When the Library exhibition “Oliphant: Unpacking the Archive” went on display in September 2019 — bringing together for the first time the cartoons, sculpture, and paintings of renowned editorial satirist Patrick Oliphant in the Small Special Collections Library — a symposium on the future of American political cartooning was planned for spring. After the COVID-19 pandemic intervened for months in which the Library conducted most of its business remotely, The Future of American Political Cartoons: A Symposium in Honor of Pat Oliphant became reality. The event brought Oliphant together on Zoom, October 22-24, with editorial cartoonists from around the country to discuss the future of American political cartooning and the role of the editorial cartoonist in the current climate of social upheaval.
Keith Knight — author of popular comic strips “the Knight Life,” “(th)ink,” and the “K Chronicles,” and creator of the Hulu semi-autobiographical comedy series “Woke” — set the tone with his keynote slide presentation “Red, White, Black, and Blue: Highlighting America’s Racial Illiteracy.” Knight argues that the internet has opened new opportunities for cartoonists to speak truth to power as “modern-day court jesters.”
Knight gave examples of how his art has been influenced by his own experience, recalling being hassled by police because he fit a description (6 foot tall Black male) of a housebreaking suspect that could have fit almost any Black man, even though he was wearing “crazy dreads” at the time. When his white roommate charged at the cops “yelling bloody Hell,” they calmly told him, “Take it easy, man.” “Right there,” he said, “I saw the definition of white privilege,” realizing that a Black man in the same situation would have been “tased, beaten, or worse.” In the question-and-answer session that followed, Knight said he has to tell people who comment on how perfect the timing is for his art that he’s been writing about police brutality for twenty years and that it’s always relevant in a country that taught Nazis how to be Nazis by the way it has treated Black and immigrant populations. He remembered being in Germany in August 2017 and how his German wife’s parents nodded their understanding as white supremacist demonstrations unfolded in Charlottesville.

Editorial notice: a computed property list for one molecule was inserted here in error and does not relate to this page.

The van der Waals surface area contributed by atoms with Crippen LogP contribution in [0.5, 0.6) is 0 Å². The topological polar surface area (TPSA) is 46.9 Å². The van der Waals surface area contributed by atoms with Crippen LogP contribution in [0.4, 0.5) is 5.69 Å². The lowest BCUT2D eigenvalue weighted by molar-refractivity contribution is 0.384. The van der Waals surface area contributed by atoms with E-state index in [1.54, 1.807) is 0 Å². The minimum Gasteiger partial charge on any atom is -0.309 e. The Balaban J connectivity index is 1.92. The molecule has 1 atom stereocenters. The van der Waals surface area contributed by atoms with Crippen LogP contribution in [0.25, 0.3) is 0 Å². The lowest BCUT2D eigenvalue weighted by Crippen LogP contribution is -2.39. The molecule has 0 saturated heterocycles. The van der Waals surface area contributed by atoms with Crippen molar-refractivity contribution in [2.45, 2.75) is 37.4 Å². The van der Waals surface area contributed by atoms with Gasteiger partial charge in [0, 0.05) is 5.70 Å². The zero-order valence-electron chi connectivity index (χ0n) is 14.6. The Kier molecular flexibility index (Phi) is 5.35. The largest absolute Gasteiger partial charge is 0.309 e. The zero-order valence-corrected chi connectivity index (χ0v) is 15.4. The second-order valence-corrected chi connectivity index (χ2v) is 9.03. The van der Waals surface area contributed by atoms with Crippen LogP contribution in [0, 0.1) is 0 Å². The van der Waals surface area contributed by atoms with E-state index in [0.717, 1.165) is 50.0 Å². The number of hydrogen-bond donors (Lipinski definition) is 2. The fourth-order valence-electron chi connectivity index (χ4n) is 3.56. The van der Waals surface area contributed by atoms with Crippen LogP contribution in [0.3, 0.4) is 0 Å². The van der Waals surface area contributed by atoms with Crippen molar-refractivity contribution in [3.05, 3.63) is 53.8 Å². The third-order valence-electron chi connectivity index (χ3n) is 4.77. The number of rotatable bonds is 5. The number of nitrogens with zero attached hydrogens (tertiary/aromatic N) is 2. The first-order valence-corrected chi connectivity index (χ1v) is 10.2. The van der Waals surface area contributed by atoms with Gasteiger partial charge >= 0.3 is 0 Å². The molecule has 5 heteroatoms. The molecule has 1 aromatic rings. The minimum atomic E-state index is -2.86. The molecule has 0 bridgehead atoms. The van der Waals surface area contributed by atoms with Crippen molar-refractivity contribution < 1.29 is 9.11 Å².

A Knight comic strip also skewered the Clinton era policy of “don’t ask, don’t tell” that forced gays in the military to conceal their sexual identity or face immediate discharge. The strip ran in a Sunday Washington Post in June of 2009. In October, President Obama got Congress to repeal the military’s ban on gays. Knight pointed to a picture of Obama speaking on the phone as he stood by his desk on which lay the Sunday comics section. The photo, along with letters Knight received from military people saying “you changed my mind about don’t ask, don’t tell” convinced him that “comics can change the world.”
Following Knight’s lead, other panels consisting variously of cartoonists Warren Craghead, Rob Rogers, one-time UVA Library student worker Jen Sorensen, Adam Zyglis, Nate Beeler, Matt Bors, Signe Wilkinson, Tom Gibson, Kevin “Kal” Kallaugher, and Ann Telnaes took up topics such as “Challenges to Freedom of Expression in Political Cartooning Today”, “Drawing for a Polarized Public”, and “Extinction or Evolution?: Imagining the Future of Political Cartoons.”